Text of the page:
Discussing Your Child’s Autism With a New Teacher


Parents of children with Autism face special challenges as Autism comes in many forms and no two cases are alike.

Many children who have high-functioning Autism are able to attend regular schools, but often times a new school year means that parents need to explain their child’s Autism to a new teacher.

Doctor Thomas Frazier of The Cleveland Clinic says that it’s critical for parents and teachers to communicate.

“Disclosure is really good. Letting the teacher know – my kid has sensory sensitivities, my child has trouble with changed in routine and transitions. This kind of information, up front, is really going to help the teacher to do the best job that they can do for the child,” explains Dr. Frazier.

Doctor Frazier says it’s a good idea to ask your child’s teacher about how their child’s day will be structured, what does the classroom look like and how loud is it?

Because children with autism often face challenges when there is a change to their routine, knowing how to prepare them for change, and preparing their teacher for the child’s potential to become confused is key to helping everyone succeed.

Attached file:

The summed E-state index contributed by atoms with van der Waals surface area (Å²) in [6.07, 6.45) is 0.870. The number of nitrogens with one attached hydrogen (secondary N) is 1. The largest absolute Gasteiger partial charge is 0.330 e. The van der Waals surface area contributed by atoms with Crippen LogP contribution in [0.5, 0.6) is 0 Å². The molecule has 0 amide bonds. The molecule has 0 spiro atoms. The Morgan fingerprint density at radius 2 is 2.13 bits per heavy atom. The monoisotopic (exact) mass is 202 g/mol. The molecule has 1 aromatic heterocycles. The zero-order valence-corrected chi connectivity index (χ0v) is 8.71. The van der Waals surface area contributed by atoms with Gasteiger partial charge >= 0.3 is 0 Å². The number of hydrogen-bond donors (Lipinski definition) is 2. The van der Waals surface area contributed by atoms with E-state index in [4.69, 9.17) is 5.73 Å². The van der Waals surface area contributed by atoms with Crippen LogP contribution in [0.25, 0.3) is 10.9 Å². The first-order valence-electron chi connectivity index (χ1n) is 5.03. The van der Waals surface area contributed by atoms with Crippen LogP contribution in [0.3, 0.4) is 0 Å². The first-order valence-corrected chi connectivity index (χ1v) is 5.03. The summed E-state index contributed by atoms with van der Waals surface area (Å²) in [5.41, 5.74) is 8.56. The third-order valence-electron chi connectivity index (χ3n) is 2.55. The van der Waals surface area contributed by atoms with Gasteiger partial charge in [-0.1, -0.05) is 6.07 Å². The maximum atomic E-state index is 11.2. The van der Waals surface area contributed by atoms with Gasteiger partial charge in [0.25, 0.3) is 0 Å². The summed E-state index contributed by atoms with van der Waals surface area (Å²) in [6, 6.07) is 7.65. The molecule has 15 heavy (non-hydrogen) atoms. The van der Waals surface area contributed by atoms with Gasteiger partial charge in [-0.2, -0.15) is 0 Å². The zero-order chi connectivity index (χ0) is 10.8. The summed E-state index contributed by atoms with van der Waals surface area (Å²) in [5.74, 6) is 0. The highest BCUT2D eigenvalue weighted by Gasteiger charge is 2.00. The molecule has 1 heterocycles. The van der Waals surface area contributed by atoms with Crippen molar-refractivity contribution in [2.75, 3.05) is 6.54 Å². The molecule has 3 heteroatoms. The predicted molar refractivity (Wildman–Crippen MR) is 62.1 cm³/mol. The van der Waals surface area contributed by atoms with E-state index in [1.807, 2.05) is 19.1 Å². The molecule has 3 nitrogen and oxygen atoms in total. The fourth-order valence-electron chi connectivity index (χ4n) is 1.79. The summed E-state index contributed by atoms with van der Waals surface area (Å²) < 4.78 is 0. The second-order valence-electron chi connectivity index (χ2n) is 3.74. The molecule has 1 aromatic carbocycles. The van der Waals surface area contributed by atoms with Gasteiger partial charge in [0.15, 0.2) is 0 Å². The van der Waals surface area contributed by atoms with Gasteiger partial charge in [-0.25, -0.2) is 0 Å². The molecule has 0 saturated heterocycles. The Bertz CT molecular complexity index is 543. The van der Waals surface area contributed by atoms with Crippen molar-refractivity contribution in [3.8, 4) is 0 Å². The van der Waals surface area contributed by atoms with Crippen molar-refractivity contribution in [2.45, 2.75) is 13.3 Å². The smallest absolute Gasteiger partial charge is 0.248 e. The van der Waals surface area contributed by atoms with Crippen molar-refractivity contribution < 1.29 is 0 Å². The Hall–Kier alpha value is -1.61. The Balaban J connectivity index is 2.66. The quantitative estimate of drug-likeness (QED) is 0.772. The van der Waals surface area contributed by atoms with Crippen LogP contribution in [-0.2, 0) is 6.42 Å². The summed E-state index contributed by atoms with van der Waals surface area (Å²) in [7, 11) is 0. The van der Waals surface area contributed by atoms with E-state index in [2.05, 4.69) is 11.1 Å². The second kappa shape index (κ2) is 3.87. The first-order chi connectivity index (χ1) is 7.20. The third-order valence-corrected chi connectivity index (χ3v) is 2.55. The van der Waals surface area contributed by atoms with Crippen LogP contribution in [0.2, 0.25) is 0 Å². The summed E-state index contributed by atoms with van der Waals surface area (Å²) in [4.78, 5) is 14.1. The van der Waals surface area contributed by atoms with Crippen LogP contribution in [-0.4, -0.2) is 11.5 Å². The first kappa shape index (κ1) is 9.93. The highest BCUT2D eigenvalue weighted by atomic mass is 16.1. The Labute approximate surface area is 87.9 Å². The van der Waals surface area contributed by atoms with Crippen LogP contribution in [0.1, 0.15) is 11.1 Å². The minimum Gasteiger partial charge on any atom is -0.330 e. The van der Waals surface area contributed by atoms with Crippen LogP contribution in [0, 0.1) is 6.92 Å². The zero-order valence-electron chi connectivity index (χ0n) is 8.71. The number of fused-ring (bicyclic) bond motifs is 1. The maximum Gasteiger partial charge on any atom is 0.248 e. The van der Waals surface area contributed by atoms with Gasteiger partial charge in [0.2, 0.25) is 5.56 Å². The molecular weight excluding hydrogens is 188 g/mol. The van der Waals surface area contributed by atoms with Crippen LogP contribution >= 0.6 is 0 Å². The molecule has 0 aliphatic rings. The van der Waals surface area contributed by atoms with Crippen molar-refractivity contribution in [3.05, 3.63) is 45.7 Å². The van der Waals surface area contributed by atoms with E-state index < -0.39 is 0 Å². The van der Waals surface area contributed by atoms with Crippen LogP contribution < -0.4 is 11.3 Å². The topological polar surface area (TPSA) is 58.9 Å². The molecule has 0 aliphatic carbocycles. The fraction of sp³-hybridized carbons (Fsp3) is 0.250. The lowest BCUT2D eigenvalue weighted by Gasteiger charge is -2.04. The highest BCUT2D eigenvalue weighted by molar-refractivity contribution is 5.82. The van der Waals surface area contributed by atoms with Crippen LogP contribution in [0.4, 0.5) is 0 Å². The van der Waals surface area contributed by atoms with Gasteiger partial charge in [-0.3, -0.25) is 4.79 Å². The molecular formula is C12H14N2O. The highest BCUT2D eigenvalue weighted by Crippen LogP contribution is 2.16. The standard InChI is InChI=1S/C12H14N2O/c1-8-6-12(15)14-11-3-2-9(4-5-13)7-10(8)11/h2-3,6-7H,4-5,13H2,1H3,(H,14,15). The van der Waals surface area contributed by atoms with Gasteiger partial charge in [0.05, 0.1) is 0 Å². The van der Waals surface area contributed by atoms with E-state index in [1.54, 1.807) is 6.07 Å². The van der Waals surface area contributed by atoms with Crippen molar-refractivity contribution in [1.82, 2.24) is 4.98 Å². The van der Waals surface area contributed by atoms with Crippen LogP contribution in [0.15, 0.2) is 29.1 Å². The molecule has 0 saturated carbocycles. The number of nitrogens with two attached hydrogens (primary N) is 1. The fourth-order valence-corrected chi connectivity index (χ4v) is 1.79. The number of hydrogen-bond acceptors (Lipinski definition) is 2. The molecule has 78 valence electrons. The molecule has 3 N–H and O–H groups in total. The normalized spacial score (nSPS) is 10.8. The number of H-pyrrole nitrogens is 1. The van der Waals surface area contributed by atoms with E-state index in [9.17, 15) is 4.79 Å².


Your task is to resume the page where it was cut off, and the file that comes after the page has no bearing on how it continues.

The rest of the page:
Other key things to ask your child’s teacher about are how is social interaction handled amongst the children? Will someone help my child develop a buddy?

Doctor Frazier says that making friends can be difficult for any child, but for children with Autism, the challenges are often greater. He says it’s important for parents and teachers to know that just because the teacher has worked with children with Autism before, it doesn’t mean they won’t need guidance on how to work with your child.

“Every kid with Autism is different and because of that, it’s extremely important to really try to understand that child. What are their particular strengths and weaknesses? What pushes their buttons? What are the things that they’re going to be good at and that you can leverage to help them to understand that they’re a value to the classroom and to the other kids,” says Dr. Fraizer.

Doctor Frazier says the key is to having parents and teachers communicate as early as possible, before the school year begins, to get everyone on the right foot.

Source: The Cleveland Clinic





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